the unique vocal editing that is done. But, that is a discussion for another
time.) Furthermore, this problem is further emphasized when the latter half of
the choruses arrives: the vocals and instrumental are even more divisive. This
occurs due to how the vocals follow a linear, belting style and yet the instrumental
continues to instead focus on being based on a rigid rhythm.

And
so, we now come to the supposed problem of “I Smile”: the choruses seem to be
performing two tasks and once and do not have a clear focus at all. After all,
in a more typical pop rock song, the instrumental and vocals would be
complementing each other and working as one unit rather than, in “I Smile” ‘s
case, as two units. The vocals aim to deliver a smooth, clean style while the
instrumental delivers a more rigid, rhythm-based style. All that said, I do
disagree that this is problematic: I find that if we focus merely on stylistic
differences then this argument would hold, but once we start understanding the context of what occurs, then will we
come to a different answer. And of course this holds true for all songs: just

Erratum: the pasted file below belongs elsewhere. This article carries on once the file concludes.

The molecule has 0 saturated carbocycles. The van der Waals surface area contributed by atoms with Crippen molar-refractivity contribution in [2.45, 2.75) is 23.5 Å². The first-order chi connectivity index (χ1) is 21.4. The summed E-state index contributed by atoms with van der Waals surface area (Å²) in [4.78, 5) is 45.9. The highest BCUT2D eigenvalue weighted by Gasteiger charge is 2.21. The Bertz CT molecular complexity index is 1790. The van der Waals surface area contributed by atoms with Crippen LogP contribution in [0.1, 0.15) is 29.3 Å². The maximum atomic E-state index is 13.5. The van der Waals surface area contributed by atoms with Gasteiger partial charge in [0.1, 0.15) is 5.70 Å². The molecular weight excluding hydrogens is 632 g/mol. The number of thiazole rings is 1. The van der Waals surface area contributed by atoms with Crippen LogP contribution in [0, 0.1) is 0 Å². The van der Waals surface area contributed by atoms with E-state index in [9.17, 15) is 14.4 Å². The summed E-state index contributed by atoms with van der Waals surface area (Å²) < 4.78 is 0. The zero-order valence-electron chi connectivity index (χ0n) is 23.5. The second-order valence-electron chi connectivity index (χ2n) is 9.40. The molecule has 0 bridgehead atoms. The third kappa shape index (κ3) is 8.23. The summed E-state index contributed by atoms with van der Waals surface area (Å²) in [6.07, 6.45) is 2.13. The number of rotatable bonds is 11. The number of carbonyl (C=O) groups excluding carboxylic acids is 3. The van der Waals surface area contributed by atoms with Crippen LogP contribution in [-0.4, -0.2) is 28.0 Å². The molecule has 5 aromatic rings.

because in a section not all the components are working as one unit does not
mean it is automatically bad; it all depends on the context. (Though to briefly
spoil an upcoming review, there are still instances where indeed the “lack of a
direction” can be very detrimental and that is what I argue is the case for EXO’s
latest comeback song.) But on topic, let us now view the choruses in a
different manner.

I
argue the choruses are quite effective despite its odd, contrasting nature
because we have to notice what the instrumental is actually offering to the
song. The instrumental does not have its own objective but rather we could
interpret it as the composers using the instrumental to further build upon the
song and vocals. While the vocals are taking place, the instrumental’s
stronger, rhythm form could be viewed as a way of building up the song akin to, for example, a pre-chorus does—though
obviously this is occurring within the choruses themselves. The slower nature
of the instrumental, then, is almost as if it is working as a staircase for the
song and vocals to climb even further up in terms of intensity and hype. This
would also then explain why the choruses are noticeably split into two forms:
the first half and second half. The second half also now ends up feeling more
logical as, while the instrumental still does sharply contrast the vocals by
still working in waves, the instrumental during the second half is distinctly
calmer and reduces the song’s excitement. It is like, if we are to continue